Musée d'Art et d'Histoire du Judaïsme

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Facade of the interior patio of the Hôtel de Saint-Aignan

The Musée d'Art et d'Histoire du Judaïsme (French; "Museum of Art and of Jewish History") is a French museum of Jewish art and history located in the Hôtel de Saint-Aignan at 71 rue du Temple in the Marais district in Paris. The museum is open daily except Saturday (Shabbat). An admission fee is charged. The nearest métro station is Rambuteau.

History and collection[edit]

The museum dates from 1986 when the then-Mayor of Paris, Jacques Chirac, made the Hôtel de Saint-Aignan available for a museum of Jewish civilization. The building was originally constructed as a hôtel particulier for Claude de Mesmes, Comte d'Avaux in 1644–1650 to the designs of the French architect Pierre Le Muet, and was known as the Hôtel d'Avaux. It became known by its present name after it was acquired by Paul de Beauvilliers, Duc de Saint-Aignan, in 1688. Acquired by the City of Paris council in the 1960s, the exterior was slowly restored nearer to its original design, most significantly by the removal of additional storeys that had been added in the 19th century. A second restoration was carried out after 1986 by Bernard Fonquernie, Architecte en Chef des Monuments Historiques. The museum's mise-en-scène was designed by Catherine Bizouard and François Pin.[1]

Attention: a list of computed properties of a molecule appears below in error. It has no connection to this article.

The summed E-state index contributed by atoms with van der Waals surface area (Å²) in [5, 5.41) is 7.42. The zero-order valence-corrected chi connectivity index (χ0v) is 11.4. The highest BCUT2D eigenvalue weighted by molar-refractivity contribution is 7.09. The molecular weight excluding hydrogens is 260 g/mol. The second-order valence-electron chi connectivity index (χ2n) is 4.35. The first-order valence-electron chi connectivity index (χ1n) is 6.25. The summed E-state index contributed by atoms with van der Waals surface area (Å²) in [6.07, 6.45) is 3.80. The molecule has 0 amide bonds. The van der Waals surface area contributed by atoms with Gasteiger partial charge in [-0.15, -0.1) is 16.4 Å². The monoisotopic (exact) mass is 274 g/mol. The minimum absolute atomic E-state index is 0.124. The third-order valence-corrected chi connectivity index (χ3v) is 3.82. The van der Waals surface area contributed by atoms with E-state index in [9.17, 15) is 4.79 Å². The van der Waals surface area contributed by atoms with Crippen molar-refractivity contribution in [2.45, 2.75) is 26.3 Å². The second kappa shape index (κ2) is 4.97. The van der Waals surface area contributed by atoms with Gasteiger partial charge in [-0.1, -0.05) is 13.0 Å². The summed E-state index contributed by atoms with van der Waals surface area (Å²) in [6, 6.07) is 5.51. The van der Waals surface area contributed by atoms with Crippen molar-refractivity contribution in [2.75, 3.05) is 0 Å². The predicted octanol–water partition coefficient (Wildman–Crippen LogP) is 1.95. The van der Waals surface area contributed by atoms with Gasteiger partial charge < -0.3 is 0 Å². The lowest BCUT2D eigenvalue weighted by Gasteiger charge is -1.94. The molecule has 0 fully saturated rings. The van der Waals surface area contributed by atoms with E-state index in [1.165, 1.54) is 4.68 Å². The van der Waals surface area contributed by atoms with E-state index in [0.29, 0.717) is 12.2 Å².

The museum opened in 1998, and the initial collection was formed by combining the Strauss-Rothschild gift built up by Isaac Strauss and given by Baroness Nathaniel de Rothschild in 1890 to the Musée de Cluny, with the holdings assembled since 1948 by the Musée d'Art Juif. This collection has been enhanced by acquisitions and donations of art, and historical and ethnological objects.

The museum reflects the history of Jewish communities in France, Europe, and North Africa, from the Middle Ages to the present. It contains archives of the Dreyfus affair, 20th-century art (Chagall, Modigliani, Soutine, Michel Kikoine), as well as objets d'art, textiles and manuscripts, and a 182-seat auditorium. The Carnavalet Museum has added to its collection of medieval tombstones.

See also[edit]

References[edit]

Notes

  1. ^ Ayers 2006, pp. 71–72.

Sources

External links[edit]

Coordinates: 48°51′40″N 2°21′19″E / 48.86111°N 2.35528°E / 48.86111; 2.35528